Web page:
An information agent I found as I foundered forward with my three increasingly-heavy bags told me with alacrity that it was Platform 8A I wanted. Maybe it's like the Metro Rail and I can buy a ticket there?
No dice, and my train was idling in its last moments before heading southeast. Maybe I can buy a ticket on board? A sign posted directly adjacent to the vestibule door disabused me of that notion. But we were about to set sail train-style, and there was little I could do.
I had ridden a Metrolink train thrice in my life (twice as parts of a single roundtrip), most recently eight or nine years ago, and my memory harbored no data concerning the conductor-practices on this brand of heavy rail. But since I fully intended to buy a ticket in the first place, I figured the best defense was a good offense, and I set about finding somebody resembling an authority figure. We were barely underway when I succeeded on this score. I fibbed that my it was my initial train and not me that had set me back, and truly said that I wanted to buy a ticket but that in my haste to meet my train etc. She told me I'd have to talk to the conductor — who just went thataway.
"Sir," I said inquisitively, "sir?" He turned around; I sketched my situation. "Meet me in the back car," he said, then went about his business dealing with the properly-ticketed riders.
Finally, there we were, just the two of us. No, I couldn't buy a ticket on board, he said. Did I know that for riding a Metrolink train without a ticket the fine could be [etc.], that I could be put off the train in Norwalk (presumably a reference to that city's being the next station and not an intimation that Norwalk is purgatorial)? "Do you know how many stories I hear every day from people who haven't paid?" he asked rhetorically, then sighed. "Let me see your Red Line ticket."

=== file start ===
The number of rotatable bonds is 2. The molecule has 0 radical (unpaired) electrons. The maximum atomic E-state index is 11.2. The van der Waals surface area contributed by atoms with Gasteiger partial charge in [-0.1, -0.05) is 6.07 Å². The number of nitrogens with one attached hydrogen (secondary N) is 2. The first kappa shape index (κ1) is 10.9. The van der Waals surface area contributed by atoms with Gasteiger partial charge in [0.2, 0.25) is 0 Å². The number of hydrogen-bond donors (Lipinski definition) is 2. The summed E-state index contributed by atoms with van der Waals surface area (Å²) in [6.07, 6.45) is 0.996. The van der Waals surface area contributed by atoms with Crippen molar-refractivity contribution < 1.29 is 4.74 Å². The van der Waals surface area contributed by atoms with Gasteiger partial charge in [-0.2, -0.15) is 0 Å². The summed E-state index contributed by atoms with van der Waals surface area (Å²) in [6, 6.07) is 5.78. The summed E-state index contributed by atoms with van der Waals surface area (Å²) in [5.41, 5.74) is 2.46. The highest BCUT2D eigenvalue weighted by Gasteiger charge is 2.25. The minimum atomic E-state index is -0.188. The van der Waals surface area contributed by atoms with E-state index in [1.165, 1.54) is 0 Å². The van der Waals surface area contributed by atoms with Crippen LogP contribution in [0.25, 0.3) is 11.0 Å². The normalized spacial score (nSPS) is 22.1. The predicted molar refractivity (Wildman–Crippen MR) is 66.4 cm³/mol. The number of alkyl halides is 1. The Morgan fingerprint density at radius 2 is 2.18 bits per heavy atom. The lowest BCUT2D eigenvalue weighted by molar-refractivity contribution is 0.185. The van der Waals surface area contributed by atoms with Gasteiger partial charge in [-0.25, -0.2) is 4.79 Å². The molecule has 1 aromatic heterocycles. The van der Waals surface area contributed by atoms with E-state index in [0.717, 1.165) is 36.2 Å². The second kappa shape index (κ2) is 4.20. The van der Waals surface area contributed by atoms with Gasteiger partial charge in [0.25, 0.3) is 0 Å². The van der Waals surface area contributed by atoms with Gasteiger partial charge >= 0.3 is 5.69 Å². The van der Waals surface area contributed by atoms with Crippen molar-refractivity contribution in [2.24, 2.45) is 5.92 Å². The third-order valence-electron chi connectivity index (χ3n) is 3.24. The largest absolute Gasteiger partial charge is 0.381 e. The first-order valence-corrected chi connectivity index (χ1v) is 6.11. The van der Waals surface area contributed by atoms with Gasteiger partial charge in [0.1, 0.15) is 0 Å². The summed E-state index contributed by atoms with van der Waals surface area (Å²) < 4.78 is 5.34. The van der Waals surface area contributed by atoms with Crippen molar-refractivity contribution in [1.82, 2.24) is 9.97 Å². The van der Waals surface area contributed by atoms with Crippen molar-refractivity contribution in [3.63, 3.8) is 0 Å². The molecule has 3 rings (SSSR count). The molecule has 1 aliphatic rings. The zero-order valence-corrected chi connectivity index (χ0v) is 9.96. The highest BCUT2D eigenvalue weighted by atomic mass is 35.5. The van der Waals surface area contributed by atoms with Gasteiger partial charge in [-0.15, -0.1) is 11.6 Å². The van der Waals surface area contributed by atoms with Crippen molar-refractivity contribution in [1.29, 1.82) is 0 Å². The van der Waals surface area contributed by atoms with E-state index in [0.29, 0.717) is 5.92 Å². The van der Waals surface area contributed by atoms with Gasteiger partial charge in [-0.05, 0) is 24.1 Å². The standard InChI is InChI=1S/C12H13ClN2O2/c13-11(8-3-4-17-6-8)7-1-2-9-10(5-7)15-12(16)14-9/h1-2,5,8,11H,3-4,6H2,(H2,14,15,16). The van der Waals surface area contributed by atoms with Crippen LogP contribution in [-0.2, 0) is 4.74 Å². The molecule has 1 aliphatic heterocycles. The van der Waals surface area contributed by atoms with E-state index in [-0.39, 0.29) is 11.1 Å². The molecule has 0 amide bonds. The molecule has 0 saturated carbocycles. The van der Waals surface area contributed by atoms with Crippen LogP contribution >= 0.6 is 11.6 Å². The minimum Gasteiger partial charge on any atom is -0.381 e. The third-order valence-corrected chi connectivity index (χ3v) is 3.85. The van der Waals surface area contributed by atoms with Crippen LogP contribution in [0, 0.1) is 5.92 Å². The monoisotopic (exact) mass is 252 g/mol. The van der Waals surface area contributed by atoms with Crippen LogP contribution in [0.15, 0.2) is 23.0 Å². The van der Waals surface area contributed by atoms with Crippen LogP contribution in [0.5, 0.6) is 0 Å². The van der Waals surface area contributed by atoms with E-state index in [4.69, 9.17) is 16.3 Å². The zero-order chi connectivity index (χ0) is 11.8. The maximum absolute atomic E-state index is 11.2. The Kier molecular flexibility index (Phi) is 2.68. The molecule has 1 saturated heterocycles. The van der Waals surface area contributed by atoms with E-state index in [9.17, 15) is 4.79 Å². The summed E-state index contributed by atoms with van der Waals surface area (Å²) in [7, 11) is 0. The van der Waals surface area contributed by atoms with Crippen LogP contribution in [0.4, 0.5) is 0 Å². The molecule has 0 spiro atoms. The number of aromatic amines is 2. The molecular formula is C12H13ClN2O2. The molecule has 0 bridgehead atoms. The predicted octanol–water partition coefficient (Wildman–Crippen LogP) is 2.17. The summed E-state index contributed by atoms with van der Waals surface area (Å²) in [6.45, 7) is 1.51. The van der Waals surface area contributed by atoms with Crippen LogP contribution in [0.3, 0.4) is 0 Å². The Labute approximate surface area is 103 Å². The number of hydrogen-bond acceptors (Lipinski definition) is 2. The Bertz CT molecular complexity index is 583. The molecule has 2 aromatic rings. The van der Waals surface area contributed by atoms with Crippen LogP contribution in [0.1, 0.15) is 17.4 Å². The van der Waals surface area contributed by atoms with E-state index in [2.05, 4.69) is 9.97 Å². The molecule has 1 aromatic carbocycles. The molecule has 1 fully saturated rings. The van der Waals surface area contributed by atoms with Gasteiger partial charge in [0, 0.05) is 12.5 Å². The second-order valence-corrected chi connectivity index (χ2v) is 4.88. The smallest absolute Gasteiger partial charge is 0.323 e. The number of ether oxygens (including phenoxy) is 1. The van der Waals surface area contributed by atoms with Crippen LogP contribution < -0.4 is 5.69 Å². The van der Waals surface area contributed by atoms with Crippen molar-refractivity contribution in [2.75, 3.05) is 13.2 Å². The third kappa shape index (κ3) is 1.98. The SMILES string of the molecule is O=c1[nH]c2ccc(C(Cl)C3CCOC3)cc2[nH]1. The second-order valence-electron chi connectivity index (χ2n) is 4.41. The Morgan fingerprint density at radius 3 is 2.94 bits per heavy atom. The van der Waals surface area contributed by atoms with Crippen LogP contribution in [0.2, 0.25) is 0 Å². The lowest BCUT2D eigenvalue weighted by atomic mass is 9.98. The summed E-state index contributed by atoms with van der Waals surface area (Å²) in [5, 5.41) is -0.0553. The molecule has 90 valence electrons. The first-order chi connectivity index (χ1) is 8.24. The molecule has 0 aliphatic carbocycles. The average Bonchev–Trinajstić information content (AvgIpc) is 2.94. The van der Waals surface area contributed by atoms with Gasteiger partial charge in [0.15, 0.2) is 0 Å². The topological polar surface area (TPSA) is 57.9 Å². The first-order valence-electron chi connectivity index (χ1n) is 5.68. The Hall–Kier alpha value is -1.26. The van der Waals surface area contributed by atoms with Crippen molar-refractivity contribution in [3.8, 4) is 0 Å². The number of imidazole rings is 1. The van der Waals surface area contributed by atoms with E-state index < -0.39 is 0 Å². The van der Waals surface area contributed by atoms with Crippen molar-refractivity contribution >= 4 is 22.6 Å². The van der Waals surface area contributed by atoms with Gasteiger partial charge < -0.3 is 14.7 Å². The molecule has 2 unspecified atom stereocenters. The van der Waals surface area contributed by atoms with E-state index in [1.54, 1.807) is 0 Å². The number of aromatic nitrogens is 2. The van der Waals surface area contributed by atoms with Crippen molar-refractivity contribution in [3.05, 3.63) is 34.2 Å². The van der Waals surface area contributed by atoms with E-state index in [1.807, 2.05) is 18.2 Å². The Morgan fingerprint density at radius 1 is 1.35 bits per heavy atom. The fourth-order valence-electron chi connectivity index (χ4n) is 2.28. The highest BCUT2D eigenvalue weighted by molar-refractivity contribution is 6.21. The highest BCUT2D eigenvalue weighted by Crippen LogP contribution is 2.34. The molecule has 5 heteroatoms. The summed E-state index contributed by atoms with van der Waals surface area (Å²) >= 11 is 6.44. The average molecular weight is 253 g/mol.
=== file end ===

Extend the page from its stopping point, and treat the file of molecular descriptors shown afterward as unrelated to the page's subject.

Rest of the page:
My goose smelled cooked. I felt just about certain he was not going to buy my story (its veracity notwithstanding) about not having bought that ticket due to my hurry, so I went through the motions of fumbling through my wallet and numerous pockets. "No, that's my Blue Line ticket," I said for his benefit after pulling it out. "I was in such a hurry I don't even know where I…."
He asked of my destination and for details of my departure; I repeated the untruth about the Blue Line's late start. He asked for that ticket, which I re-produced. He considered it for a few beats, then handed it back. "Buy a ticket when you get to Fullerton," he said, looking me dead in the eye. "It's an honor-system thing."
I sought him out as I de-trained, shaking his hand and thanking him for understanding, then proceeded to do exactly as I had been instructed.
Public transit in Southern California is lacking in many ways. But it's not devoid of humanity. Most all of us have experienced, probably more times than we care to remember, persons in positions of power over us who wielded it by the bureaucratic book, rather than showing us empathy, exercising discretion, regarding us as individuals to be dealt with on a case-by-case basis.
But I was lucky enough to be conducted by someone willing to honor the personhood of the ticketless traveler in front of him. And I'd have been damned before I would dishonor such an exchange.
1 By rail, anyway. If you don't mind a bus/rail combo that requires making like eight transfers and in toto takes at least as long, hey, no problemo.
2 Well, it's got a population of well over 100,000, so….
3 I could have purchased a $5 day pass, but I knew I'd be traveling only two legs — $3 total — and I expected I'd have plenty of time to get my second ticket.